Crestview High School senior Georgia Small is the Daily News Large Schools Volleyball Player of the Year.

CRESTVIEW — Growing up, Georgia Small never fancied herself an athlete.


Considering her lineage, it was an odd conclusion to draw. Small’s paternal grandmother was a professional tennis player. Her father played professional baseball. Her mother played college softball.


Even her sister, Randi, older by just a year, played a little bit of everything.


But that wasn’t Small, now a senior on the Crestview volleyball team known for her high-flying heroics at outside hitter.


“I used to be a really unathletic child,” said Small, the Daily News Large Schools Volleyball Player of the Year. “Up until fifth grade, I refused to wear pants. I wouldn’t play softball or basketball with my sister because it required wearing something other than a skirt or dress.


“I hated it. I wanted to be a girly girl.”


Randi wouldn’t let her.


The summer before Small entered the sixth grade, Randi wanted to try for the middle school volleyball team, and she wanted her sister to join her. The two set up a makeshift string net in their backyard and practiced hitting balls over it.


“I couldn’t hit anything, but she was out there throwing everything at me,” Small said. “I was like, ‘I’m never going to play this sport in my life. Why am I doing this?’”


The answer to that question ended up being quite simple. Like so many others, Small fell in love with the sport’s community and the addictive nature of competition.


After Randi spent so many years dragging her around to every basketball and softball game in town, the two rotated in the same circles and Small became friends with the girls on Randi’s middle school varsity team, her love affair with volleyball starting in earnest.


“I just enjoyed the atmosphere,” Small said. “Softball, basketball, they’re all completely different, but volleyball — there’s only six of us on the court and we’re all in a 36-square-foot playing field; you kinda gotta like each other.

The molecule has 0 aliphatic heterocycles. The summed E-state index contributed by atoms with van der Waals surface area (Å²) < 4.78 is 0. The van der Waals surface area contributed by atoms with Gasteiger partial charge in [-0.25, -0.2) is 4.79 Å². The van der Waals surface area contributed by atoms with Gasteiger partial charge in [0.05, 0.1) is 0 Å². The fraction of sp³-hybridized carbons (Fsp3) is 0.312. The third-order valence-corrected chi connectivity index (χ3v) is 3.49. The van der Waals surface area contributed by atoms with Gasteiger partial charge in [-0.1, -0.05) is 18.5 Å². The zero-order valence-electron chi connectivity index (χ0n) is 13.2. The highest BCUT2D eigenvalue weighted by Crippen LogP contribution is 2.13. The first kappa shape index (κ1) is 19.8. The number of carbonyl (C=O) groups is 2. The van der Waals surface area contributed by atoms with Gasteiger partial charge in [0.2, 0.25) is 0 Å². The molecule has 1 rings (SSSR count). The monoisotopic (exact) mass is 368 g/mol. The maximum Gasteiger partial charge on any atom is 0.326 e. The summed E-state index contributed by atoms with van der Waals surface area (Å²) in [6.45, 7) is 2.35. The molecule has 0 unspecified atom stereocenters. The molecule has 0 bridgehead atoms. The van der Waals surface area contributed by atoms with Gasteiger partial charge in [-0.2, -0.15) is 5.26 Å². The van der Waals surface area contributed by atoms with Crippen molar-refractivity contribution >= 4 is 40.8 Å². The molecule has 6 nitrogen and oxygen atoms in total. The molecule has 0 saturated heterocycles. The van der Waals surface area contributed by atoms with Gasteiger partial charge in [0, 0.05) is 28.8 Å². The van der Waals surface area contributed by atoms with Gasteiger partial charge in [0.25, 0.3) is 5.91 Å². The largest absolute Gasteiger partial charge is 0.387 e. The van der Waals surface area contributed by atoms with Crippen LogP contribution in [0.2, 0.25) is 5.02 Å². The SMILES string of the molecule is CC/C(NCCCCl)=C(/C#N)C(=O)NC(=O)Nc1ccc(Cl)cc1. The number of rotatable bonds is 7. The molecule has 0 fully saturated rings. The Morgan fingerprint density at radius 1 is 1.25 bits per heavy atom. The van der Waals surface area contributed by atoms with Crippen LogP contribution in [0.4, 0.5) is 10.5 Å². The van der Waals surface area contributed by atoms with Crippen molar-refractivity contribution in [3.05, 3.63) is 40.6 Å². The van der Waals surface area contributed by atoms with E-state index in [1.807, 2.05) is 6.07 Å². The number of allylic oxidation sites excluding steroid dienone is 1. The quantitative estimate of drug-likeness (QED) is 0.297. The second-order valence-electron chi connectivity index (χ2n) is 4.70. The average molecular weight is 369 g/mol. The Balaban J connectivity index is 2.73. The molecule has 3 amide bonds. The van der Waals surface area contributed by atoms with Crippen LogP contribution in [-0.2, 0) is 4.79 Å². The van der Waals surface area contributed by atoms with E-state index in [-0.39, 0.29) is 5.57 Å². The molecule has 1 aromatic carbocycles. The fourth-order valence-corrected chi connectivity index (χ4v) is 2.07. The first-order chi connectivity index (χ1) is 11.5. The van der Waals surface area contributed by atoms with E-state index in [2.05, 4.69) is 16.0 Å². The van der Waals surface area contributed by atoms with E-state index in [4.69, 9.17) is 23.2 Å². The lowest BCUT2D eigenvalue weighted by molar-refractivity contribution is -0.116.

“It was totally different than any other sport I played.”


Now a half-dozen year later, Small is coming off back-to-back district championships with Crestview and an Elite Eight trip in 2018. A bit undersized for an outside hitter at 5-foot-9, she earned a scholarship to UWF for always playing high above the net, her skill level light-years removed from the string net in her backyard.


She finished the past year with a team-high 373 kills and a 36.8 kill percentage, adding 296 digs and 56 aces en route to 21 wins.


No one else in the area sniffed even 300 kills.


“I’ve been coaching since ’94,” Crestview coach Matthew Potts said at Small’s signing ceremony in November. “Adults, kids, women, men. I’ve been around the block. Georgia’s probably one of my top three.”


But the numbers aren’t what Small is most proud of. That honor will always go to her teammates, the people who made playing worth it in the first place.


“This year was a really good year for us,” she said. “I think all of our seniors really stepped up’ cause with last year we had some big shoes to fill, going to the Elite Eight. We all had to step up.


“We couldn’t have done it without each other. We always pushed each other.”